Say, canst thou face the parching ray,

Nor shrink before the wintry wind?
O can that soft and gentle mien,

Extremes of hardship learn to bear,
Nor sad regret each courtly scene,

Where thou wert fairest of the fair ?

O Nancy! can’st thou love so true,

Through perils keen with me to go,
Or when thy swain mishap shall rue,

To share with him the pang of woe ? :
Say, should disease or pain befall,

Wilt thou assume the nurse's care,
Nor wistful those gay scenes recall,

Where thou wert fairest of the air?

And when at last thy love shall die,

Wilt thou receive his parting breath?
Wilt thou repress each struggling sigh,

And cheer with smiles the bed of death?
And wilt thou o'er his breathless clay,

Strew flowers, and drop the tender tear,
Nor then regret those scenes so gay,

Where thou wert fairest of the fair ?

Robert Burns affirmed this song to be the most beautiful composition of its kina in the English language.



DEAR Betty, come give me sweet kisses,

For sweeter no girl ever gave;
But why, in the midst of our blisses,

Do you ask me bow many I'd have?
I'm not to be stinted in pleasure;

Then prithee, dear Betty be kind;
For as I love thee beyond measure,

To numbers I'll not be confined,


Count the bees that on Hybla are straying,

Count the flowers that enamel the fields,
Count the flocks that on Tempé are playing,

Or the grains that each Sicily yields;
Count how many stars are in Heaven;

Go reckon the sands on the shore,
And when so many kisses you've given,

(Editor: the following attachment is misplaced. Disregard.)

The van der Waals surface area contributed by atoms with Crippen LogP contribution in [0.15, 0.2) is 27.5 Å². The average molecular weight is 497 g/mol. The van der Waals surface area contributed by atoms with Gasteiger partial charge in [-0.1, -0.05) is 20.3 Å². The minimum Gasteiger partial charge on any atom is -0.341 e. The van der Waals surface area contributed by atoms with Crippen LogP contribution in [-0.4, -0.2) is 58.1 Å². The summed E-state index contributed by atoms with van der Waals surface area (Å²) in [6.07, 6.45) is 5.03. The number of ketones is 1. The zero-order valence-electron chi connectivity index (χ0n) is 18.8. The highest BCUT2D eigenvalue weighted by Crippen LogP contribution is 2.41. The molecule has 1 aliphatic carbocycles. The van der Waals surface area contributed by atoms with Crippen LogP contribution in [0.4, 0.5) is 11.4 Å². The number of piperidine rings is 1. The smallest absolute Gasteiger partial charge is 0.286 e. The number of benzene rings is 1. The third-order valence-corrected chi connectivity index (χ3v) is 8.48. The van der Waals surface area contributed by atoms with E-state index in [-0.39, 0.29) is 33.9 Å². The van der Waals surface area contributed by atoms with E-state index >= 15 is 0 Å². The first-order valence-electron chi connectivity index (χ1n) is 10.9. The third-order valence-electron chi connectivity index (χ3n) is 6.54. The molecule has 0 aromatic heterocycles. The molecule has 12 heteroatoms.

I still will be asking for more.

To heart full of love let me hold thee,

A heart, that dear Betty is thine;
In my arms I'll for ever enfold thee,

And curl round thy neck like a vine.
What joy can be greater than this is ?

My life on thy lips shall be spent;
But those who can number their kisses

Will always with few be content.

Sir Charles Hanbury Williams, Bart., wrote a great number of political and other songs, which, with his other works were published in 1822, in 3 vols., from the original MSS. in the possession of his grandson the Earl of Essex, with notes by Horace Walpole. This song—the only one of the many which is a shade above mediocrity-is an imitation of Martial, lib. vi. Ep. xxxiv. The greater portion of the songs of this writer were produced between 1730 and 1745.

OLIVER GOLDSMITH, born 1731, died 1774.
WHEN lovely woman stoops to folly,

And finds too late that men betray,
What charm can soothe her melancholy?

What art can wash her guilt away?
The only art her guilt to cover,

To hide her shame from every eye,
To give repentance to her lover,

And wring his bosom, is to die.'

1 “For elegant simplicity of language, harmony of versification, and pointed neatness of composition," says Dr. Aikin in his Vocal Poetry,'" there are not perhaps, to be found in the language two more finished stanzas than these, which are introduced in “The Vicar of Wakefield.'' It may be doubted whether Dr. Aikins's eulogium be deserved. To die is not an 'art. And, independently of this verbal objection, the philosophy of the song is not irreproachable.